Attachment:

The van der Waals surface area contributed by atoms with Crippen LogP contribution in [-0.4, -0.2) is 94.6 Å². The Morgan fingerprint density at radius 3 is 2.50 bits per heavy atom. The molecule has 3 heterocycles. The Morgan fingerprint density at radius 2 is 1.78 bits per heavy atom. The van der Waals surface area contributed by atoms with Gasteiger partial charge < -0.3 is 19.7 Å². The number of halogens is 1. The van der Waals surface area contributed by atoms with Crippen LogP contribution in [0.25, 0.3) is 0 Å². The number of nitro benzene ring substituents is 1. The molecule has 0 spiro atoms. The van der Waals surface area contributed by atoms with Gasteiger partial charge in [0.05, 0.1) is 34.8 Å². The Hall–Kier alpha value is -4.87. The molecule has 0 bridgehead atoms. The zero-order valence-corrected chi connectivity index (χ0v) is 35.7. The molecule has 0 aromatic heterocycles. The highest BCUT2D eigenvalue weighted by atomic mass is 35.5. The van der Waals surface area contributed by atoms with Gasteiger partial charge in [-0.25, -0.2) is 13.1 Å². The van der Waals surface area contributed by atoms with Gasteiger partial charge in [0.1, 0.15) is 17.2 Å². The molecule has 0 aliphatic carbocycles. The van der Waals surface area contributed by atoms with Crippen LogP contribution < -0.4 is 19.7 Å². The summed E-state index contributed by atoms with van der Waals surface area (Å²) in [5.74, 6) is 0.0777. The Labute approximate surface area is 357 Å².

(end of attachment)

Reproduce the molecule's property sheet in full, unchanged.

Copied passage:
The van der Waals surface area contributed by atoms with Crippen LogP contribution in [-0.4, -0.2) is 94.6 Å². The Morgan fingerprint density at radius 3 is 2.50 bits per heavy atom. The molecule has 3 heterocycles. The Morgan fingerprint density at radius 2 is 1.78 bits per heavy atom. The van der Waals surface area contributed by atoms with Gasteiger partial charge < -0.3 is 19.7 Å². The number of halogens is 1. The van der Waals surface area contributed by atoms with Crippen LogP contribution in [0.25, 0.3) is 0 Å². The number of nitro benzene ring substituents is 1. The molecule has 0 spiro atoms. The van der Waals surface area contributed by atoms with Gasteiger partial charge in [0.05, 0.1) is 34.8 Å². The Hall–Kier alpha value is -4.87. The molecule has 0 bridgehead atoms. The zero-order valence-corrected chi connectivity index (χ0v) is 35.7. The molecule has 0 aromatic heterocycles. The highest BCUT2D eigenvalue weighted by atomic mass is 35.5. The van der Waals surface area contributed by atoms with Gasteiger partial charge in [-0.25, -0.2) is 13.1 Å². The van der Waals surface area contributed by atoms with Gasteiger partial charge in [0.1, 0.15) is 17.2 Å². The molecule has 0 aliphatic carbocycles. The van der Waals surface area contributed by atoms with Crippen LogP contribution < -0.4 is 19.7 Å². The summed E-state index contributed by atoms with van der Waals surface area (Å²) in [5.74, 6) is 0.0777. The Labute approximate surface area is 357 Å².